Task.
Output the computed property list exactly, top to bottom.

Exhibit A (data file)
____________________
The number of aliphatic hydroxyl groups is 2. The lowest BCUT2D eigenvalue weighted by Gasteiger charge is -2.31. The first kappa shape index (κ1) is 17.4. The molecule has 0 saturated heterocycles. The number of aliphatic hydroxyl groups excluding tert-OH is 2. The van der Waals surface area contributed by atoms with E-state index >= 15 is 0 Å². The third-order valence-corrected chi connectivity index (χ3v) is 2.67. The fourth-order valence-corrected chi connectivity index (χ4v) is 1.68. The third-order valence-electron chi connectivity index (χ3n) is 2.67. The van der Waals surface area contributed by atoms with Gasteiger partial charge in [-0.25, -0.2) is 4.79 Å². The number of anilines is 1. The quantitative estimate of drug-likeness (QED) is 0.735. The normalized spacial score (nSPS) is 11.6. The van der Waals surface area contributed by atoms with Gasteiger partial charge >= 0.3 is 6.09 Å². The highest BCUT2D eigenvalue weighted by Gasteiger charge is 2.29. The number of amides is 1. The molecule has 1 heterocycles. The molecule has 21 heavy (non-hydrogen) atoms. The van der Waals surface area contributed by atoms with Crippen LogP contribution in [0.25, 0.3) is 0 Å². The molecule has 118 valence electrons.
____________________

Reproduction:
The number of aliphatic hydroxyl groups is 2. The lowest BCUT2D eigenvalue weighted by Gasteiger charge is -2.31. The first kappa shape index (κ1) is 17.4. The molecule has 0 saturated heterocycles. The number of aliphatic hydroxyl groups excluding tert-OH is 2. The van der Waals surface area contributed by atoms with E-state index >= 15 is 0 Å². The third-order valence-corrected chi connectivity index (χ3v) is 2.67. The fourth-order valence-corrected chi connectivity index (χ4v) is 1.68. The third-order valence-electron chi connectivity index (χ3n) is 2.67. The van der Waals surface area contributed by atoms with Gasteiger partial charge in [-0.25, -0.2) is 4.79 Å². The number of anilines is 1. The quantitative estimate of drug-likeness (QED) is 0.735. The normalized spacial score (nSPS) is 11.6. The van der Waals surface area contributed by atoms with Gasteiger partial charge >= 0.3 is 6.09 Å². The highest BCUT2D eigenvalue weighted by Gasteiger charge is 2.29. The number of amides is 1. The molecule has 1 heterocycles. The molecule has 21 heavy (non-hydrogen) atoms. The van der Waals surface area contributed by atoms with Crippen LogP contribution in [0.25, 0.3) is 0 Å². The molecule has 118 valence electrons.